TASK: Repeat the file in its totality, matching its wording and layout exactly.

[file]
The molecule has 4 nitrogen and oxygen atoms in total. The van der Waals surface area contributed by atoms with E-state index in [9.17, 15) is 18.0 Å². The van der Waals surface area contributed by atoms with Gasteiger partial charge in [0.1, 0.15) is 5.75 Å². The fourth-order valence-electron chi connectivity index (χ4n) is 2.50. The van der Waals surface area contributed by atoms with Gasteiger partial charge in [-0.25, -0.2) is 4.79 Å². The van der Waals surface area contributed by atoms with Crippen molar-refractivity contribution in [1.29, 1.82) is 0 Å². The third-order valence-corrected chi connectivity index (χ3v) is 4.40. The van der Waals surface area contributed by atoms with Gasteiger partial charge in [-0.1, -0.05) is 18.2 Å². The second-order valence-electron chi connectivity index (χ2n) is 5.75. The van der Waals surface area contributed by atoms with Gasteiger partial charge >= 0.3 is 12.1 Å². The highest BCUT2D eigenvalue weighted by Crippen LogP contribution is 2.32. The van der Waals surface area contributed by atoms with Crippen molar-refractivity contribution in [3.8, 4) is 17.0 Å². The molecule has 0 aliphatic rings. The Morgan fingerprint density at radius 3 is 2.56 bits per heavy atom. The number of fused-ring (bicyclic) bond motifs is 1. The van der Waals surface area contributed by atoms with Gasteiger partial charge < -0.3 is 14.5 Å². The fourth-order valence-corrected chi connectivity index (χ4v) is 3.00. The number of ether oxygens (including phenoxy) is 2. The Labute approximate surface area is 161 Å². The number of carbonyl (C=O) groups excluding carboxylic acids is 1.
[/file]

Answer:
The molecule has 4 nitrogen and oxygen atoms in total. The van der Waals surface area contributed by atoms with E-state index in [9.17, 15) is 18.0 Å². The van der Waals surface area contributed by atoms with Gasteiger partial charge in [0.1, 0.15) is 5.75 Å². The fourth-order valence-electron chi connectivity index (χ4n) is 2.50. The van der Waals surface area contributed by atoms with Gasteiger partial charge in [-0.25, -0.2) is 4.79 Å². The van der Waals surface area contributed by atoms with Crippen molar-refractivity contribution in [1.29, 1.82) is 0 Å². The third-order valence-corrected chi connectivity index (χ3v) is 4.40. The van der Waals surface area contributed by atoms with Gasteiger partial charge in [-0.1, -0.05) is 18.2 Å². The second-order valence-electron chi connectivity index (χ2n) is 5.75. The van der Waals surface area contributed by atoms with Gasteiger partial charge >= 0.3 is 12.1 Å². The highest BCUT2D eigenvalue weighted by Crippen LogP contribution is 2.32. The van der Waals surface area contributed by atoms with Crippen molar-refractivity contribution in [3.8, 4) is 17.0 Å². The molecule has 0 aliphatic rings. The Morgan fingerprint density at radius 3 is 2.56 bits per heavy atom. The number of fused-ring (bicyclic) bond motifs is 1. The van der Waals surface area contributed by atoms with Gasteiger partial charge < -0.3 is 14.5 Å². The fourth-order valence-corrected chi connectivity index (χ4v) is 3.00. The number of ether oxygens (including phenoxy) is 2. The Labute approximate surface area is 161 Å². The number of carbonyl (C=O) groups excluding carboxylic acids is 1.